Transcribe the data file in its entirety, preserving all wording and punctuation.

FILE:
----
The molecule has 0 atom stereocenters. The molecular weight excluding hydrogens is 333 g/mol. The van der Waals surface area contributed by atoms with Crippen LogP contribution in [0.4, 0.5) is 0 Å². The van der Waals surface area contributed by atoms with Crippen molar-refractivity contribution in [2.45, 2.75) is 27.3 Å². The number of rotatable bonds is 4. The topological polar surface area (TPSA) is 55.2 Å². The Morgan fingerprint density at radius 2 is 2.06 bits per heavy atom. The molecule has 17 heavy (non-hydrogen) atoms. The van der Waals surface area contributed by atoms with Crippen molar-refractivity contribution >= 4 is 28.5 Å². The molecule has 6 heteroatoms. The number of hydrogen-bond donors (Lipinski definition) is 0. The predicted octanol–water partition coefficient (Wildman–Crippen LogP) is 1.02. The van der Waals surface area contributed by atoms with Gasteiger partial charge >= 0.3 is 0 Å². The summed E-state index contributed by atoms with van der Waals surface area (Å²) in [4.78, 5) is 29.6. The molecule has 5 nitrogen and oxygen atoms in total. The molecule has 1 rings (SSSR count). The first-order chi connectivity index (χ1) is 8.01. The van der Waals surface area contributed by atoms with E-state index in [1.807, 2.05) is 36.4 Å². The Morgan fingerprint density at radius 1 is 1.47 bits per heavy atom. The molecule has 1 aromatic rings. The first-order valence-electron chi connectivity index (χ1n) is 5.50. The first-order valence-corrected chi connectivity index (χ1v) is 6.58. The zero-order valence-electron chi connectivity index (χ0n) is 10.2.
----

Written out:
The molecule has 0 atom stereocenters. The molecular weight excluding hydrogens is 333 g/mol. The van der Waals surface area contributed by atoms with Crippen LogP contribution in [0.4, 0.5) is 0 Å². The van der Waals surface area contributed by atoms with Crippen molar-refractivity contribution in [2.45, 2.75) is 27.3 Å². The number of rotatable bonds is 4. The topological polar surface area (TPSA) is 55.2 Å². The Morgan fingerprint density at radius 2 is 2.06 bits per heavy atom. The molecule has 17 heavy (non-hydrogen) atoms. The van der Waals surface area contributed by atoms with Crippen molar-refractivity contribution >= 4 is 28.5 Å². The molecule has 6 heteroatoms. The number of hydrogen-bond donors (Lipinski definition) is 0. The predicted octanol–water partition coefficient (Wildman–Crippen LogP) is 1.02. The van der Waals surface area contributed by atoms with Gasteiger partial charge >= 0.3 is 0 Å². The summed E-state index contributed by atoms with van der Waals surface area (Å²) in [4.78, 5) is 29.6. The molecule has 5 nitrogen and oxygen atoms in total. The molecule has 1 rings (SSSR count). The first-order chi connectivity index (χ1) is 8.01. The van der Waals surface area contributed by atoms with E-state index in [1.807, 2.05) is 36.4 Å². The Morgan fingerprint density at radius 1 is 1.47 bits per heavy atom. The molecule has 1 aromatic rings. The first-order valence-electron chi connectivity index (χ1n) is 5.50. The first-order valence-corrected chi connectivity index (χ1v) is 6.58. The zero-order valence-electron chi connectivity index (χ0n) is 10.2.